Format

Send to

Choose Destination
Pain Manag Nurs. 2014 Sep;15(3):574-9. doi: 10.1016/j.pmn.2013.01.003. Epub 2013 Feb 26.

Patient attitudes and beliefs regarding pain medication after cardiac surgery: barriers to adequate pain management.

Author information

1
Department of Anesthesia , Montreal Heart Institute/Université de Montréal, Montreal, Quebec, Canada. Electronic address: jennifer.cogan@umontreal.ca.
2
Department of Nursing, Montreal Heart Institute/Université de Montréal, Montreal, Quebec, Canada.
3
Pain Clinic, Centre Hospitalier de l'Université de Montréal (CHUM), Montreal, Quebec, Canada.
4
Department of Anesthesia , Montreal Heart Institute/Université de Montréal, Montreal, Quebec, Canada.

Abstract

Several studies have outlined the impact of patient's beliefs on their level of pain relief after surgery and have underlined that misconceptions are barriers to effective pain relief. The aim of this survey was to evaluate the beliefs of the patients to help create a specifically adapted pain education program. After ethics approval, all patients scheduled to undergo cardiac surgery of any kind were approached and asked to complete a voluntary, non-nominative questionnaire that included the Barriers Questionnaire and the Screening Tool for Addiction Risk (STAR) Questionnaire. All completed questionnaires were collected from the charts every evening or the morning before surgery. Of 564 patients scheduled for surgery, 379 patients (67.5%) returned questionnaires. The average age was 60.3 years, and 66.0% were male. Results of the Barriers Questionnaire showed that 31% of patients were in strong agreement that "it is easy to become addicted to pain medication," 20% agreed that "good patients do not speak of their pain," and 36% believe that "pain medication should be saved in case pain worsens." Little or no gains have been made in decreasing misconceptions related to the treatment of pain. This study underlines the considerable need for and absolute necessity to provide pain education to patients undergoing cardiac surgery.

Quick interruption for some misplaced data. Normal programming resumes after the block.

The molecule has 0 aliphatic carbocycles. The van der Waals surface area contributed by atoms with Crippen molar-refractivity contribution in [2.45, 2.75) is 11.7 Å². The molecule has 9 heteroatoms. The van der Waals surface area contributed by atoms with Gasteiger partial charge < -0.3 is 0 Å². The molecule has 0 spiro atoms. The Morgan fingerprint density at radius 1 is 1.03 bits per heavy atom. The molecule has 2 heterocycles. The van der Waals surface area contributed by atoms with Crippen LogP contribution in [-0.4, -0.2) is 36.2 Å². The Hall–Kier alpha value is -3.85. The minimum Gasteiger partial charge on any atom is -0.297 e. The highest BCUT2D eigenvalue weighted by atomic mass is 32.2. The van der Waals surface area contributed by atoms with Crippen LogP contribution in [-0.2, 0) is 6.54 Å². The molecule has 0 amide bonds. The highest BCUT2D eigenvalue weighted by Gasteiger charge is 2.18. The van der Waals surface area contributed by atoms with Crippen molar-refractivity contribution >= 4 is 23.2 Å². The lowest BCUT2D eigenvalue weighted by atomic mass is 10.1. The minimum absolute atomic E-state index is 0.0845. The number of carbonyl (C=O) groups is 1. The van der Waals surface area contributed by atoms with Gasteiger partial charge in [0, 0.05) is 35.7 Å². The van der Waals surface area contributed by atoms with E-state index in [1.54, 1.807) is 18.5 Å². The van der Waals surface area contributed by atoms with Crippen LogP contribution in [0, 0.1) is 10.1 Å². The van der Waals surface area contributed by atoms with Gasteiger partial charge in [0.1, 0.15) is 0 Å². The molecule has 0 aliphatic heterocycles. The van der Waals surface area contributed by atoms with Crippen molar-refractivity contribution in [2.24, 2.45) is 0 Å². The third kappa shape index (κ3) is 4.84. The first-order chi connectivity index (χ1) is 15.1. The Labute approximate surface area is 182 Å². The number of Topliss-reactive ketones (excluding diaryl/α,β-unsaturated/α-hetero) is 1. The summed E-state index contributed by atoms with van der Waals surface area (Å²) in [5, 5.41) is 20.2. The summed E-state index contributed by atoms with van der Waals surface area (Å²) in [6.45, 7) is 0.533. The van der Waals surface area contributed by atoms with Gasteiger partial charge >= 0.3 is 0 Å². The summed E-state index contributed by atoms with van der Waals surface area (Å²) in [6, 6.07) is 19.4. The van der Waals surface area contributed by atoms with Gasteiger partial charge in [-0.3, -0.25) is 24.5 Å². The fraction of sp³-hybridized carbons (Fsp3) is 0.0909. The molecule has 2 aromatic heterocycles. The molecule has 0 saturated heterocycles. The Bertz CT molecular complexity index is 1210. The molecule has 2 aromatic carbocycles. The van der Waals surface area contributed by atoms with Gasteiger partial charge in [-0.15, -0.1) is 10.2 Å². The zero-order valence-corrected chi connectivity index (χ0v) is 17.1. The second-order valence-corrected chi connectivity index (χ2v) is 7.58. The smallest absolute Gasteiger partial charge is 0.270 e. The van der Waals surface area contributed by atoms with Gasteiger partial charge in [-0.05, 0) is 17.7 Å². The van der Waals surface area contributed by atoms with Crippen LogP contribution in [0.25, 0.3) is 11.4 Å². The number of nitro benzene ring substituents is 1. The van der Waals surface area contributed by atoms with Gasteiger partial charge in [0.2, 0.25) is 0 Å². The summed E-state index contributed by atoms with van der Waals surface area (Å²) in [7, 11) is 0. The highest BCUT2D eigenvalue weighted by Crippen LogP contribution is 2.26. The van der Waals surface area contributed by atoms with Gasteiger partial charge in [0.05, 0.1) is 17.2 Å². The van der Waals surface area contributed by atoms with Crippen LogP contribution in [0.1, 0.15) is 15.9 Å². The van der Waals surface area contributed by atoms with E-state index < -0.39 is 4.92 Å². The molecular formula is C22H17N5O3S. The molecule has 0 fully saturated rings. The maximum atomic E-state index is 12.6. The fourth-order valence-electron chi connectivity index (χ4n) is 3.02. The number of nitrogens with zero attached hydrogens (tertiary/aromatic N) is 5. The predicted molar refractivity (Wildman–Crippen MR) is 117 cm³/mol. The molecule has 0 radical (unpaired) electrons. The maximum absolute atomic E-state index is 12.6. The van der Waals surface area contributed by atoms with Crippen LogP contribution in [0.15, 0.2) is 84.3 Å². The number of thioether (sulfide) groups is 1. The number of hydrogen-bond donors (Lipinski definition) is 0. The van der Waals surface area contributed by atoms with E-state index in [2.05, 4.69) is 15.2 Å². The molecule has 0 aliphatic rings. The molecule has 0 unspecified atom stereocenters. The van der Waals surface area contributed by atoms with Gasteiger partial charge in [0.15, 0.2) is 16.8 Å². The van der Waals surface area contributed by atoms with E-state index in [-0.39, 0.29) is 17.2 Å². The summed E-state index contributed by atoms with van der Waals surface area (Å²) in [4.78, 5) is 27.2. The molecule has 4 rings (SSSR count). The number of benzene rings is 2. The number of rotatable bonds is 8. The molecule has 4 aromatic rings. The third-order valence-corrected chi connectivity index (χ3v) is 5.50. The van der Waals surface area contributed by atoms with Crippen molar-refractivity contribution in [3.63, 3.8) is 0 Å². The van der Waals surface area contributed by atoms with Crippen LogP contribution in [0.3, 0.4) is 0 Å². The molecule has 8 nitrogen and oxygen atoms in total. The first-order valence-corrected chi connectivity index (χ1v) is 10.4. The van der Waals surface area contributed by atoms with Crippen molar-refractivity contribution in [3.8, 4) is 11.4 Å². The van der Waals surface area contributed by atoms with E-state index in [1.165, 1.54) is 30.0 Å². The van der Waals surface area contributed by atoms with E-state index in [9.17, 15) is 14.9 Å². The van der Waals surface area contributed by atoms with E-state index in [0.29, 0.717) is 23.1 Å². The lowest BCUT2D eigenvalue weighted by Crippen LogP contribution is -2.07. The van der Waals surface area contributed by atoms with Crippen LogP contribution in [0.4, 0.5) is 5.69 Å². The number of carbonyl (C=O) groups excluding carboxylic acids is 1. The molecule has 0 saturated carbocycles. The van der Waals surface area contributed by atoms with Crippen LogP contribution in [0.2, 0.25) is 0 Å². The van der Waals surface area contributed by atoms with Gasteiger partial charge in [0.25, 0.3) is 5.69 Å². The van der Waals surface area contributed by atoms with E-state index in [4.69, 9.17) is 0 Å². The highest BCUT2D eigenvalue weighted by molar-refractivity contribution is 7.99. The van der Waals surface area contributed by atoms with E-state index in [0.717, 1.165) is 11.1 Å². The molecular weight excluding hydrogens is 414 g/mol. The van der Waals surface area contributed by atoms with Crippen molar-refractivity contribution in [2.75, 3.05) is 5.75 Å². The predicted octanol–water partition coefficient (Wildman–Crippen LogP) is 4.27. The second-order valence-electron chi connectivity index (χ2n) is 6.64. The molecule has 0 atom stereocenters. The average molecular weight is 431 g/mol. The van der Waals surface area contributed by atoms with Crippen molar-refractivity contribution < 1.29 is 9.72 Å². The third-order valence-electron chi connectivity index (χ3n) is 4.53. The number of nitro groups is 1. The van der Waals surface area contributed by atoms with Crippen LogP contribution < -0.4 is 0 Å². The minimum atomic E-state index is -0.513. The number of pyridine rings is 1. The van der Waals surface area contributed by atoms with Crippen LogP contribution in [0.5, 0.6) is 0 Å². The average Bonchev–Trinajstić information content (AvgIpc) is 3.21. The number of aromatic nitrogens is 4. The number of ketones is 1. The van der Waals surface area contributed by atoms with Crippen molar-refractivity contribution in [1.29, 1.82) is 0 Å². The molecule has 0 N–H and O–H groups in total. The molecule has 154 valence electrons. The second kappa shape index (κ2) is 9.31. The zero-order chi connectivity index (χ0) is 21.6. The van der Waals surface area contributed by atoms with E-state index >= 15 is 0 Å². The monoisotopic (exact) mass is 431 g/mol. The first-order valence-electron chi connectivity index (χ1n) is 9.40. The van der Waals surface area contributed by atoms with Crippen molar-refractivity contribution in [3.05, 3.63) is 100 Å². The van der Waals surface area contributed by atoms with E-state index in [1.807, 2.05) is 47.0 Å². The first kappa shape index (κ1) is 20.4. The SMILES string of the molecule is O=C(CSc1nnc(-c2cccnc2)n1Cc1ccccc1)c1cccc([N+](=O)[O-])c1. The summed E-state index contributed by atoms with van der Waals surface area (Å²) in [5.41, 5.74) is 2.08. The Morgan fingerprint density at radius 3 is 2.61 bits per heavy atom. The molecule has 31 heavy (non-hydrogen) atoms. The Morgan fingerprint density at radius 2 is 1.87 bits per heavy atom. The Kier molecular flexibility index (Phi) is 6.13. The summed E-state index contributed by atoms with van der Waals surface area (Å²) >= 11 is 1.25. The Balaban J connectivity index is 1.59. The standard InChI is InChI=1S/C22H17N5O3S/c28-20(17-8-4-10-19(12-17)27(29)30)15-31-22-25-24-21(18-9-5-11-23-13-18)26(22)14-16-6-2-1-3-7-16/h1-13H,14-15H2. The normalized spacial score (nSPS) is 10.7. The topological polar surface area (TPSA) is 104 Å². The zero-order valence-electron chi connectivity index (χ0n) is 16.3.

PMID:
23485659
DOI:
10.1016/j.pmn.2013.01.003
[Indexed for MEDLINE]

Supplemental Content

Loading ...
Support Center